John Martin

John Martin is noted for testifying for Native rights and playing and coaching basketball.

John Martin, Tlingit name Ka joolth Eesh & Kei Hee Na K'w, clan T’akdeintaan, X’áakw Hít \ X’áakw Yádi Hít (Sockeye House & Small Sockeye House)

John Martin is a noted basketball player and coach, as well as a culture bearer who was born and raised in Tenakee. John played basketball for many years, and was the coach of the Masters Basketball Association champions, Team Alliance. He is married to Carolyn Martin from Hoonah.

John Martin has been very active in sustaining Tlingit language and culture, and has testified numerous times towards these ends. Some examples of his powerful testimony include the following:

“My English name is John Martin, Sr. I was born and raised in Tenakee, Alaska. I am the Clan Leader for the members of the Sockeye House. Our Clans occupied and utilized all of the traditional lands in the Tenakee/Hoonah/Angoon area until we were forced to move to Hoonah to enable the children to attend the Hoonah Territorial School. My parents had a place to live and a beautiful garden that provided our family with fresh vegetables for the dinner table. We had access to all species of fish in the waters of Tenakee Inlet and nearby.

I oppose S. 872, as it is written. Our true Tlingit people want culture and language. We oppose corporations. They are profit-making corporations and have nothing to do with traditional cultural values. The future of our traditional culture depends on safeguarding the integrity of the indigenous habitat that remain in this Senate Bill as it is written, will convey indigenous habitat to a short-term, profit-driven corporation, the antithesis of traditional culture.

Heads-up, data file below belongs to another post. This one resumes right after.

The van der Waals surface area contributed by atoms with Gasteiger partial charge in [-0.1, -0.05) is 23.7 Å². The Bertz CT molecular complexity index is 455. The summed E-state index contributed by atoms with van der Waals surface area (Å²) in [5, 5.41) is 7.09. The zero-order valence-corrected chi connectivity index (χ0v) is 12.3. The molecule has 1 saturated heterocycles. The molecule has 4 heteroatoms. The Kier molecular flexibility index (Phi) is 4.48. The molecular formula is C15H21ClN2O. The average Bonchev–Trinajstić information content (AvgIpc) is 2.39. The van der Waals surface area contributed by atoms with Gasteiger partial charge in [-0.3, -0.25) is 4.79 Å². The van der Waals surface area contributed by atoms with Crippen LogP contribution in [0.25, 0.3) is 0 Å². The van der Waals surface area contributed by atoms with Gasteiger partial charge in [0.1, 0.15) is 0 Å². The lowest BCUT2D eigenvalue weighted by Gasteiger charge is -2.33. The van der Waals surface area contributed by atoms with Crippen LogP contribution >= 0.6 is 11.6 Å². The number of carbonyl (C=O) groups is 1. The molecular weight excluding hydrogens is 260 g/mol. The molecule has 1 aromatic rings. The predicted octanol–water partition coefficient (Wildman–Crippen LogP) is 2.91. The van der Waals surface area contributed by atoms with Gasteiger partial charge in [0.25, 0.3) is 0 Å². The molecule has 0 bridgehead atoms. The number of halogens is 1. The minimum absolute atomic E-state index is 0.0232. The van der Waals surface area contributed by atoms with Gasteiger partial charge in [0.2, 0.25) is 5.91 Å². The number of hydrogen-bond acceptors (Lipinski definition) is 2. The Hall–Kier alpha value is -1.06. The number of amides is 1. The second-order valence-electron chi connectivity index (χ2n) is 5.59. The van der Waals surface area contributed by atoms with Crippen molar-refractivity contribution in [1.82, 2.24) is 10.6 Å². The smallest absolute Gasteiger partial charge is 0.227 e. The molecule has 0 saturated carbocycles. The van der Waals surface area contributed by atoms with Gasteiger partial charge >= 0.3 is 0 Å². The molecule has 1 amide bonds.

Some people say that they represent Tenakee and that ’ s a fallacy. They were not born there and did not live there as children. They were not occupants of our traditional lands. I am a blood descendant and was placed in leadership properly by our forefathers.

Tenakee is the last Tlingit village in Southeast Alaska that is not corrupted by corporations. Please help us keep it that way! Don’t let the corporation steal our Tlingit land!

The Federal Government with Governor Brady, allowed the Tsimshian’s to have their cultural village on Tlingit land. Please consider filling the balance by doing the same for the Tlingit blood descendants to have Tenakee as a Tlingit cultural village to keep our culture, language, songs and dance alive for our Children and grandchildren.

We have less than eight fluent Tlingit speakers in the northern saltwater area. Don’t let our language die. This also was a vision of the late William Paul, Tlingit Attorney from the village of Wrangell, Alaska.

Thank you very much for your time.” (From Public Testimony against S. 872 Posted on October 8, 2015)

Speaking about the Tlingit tradition of Cremation, he noted “The Tlingit used to cremate…it was the cleanest way to dispose of the dead. It helped maintain this purity…Elders explained that “in life we take from the land so now we give back to it”…that happened in Glacier Bay.” (From 2014 Assessing Possible Cruise Ship Impacts on Huna Tlingit Ethnographic Resources in Glacier Bay Douglas Deur Portland State University, Thomas Thornton University of Oxford).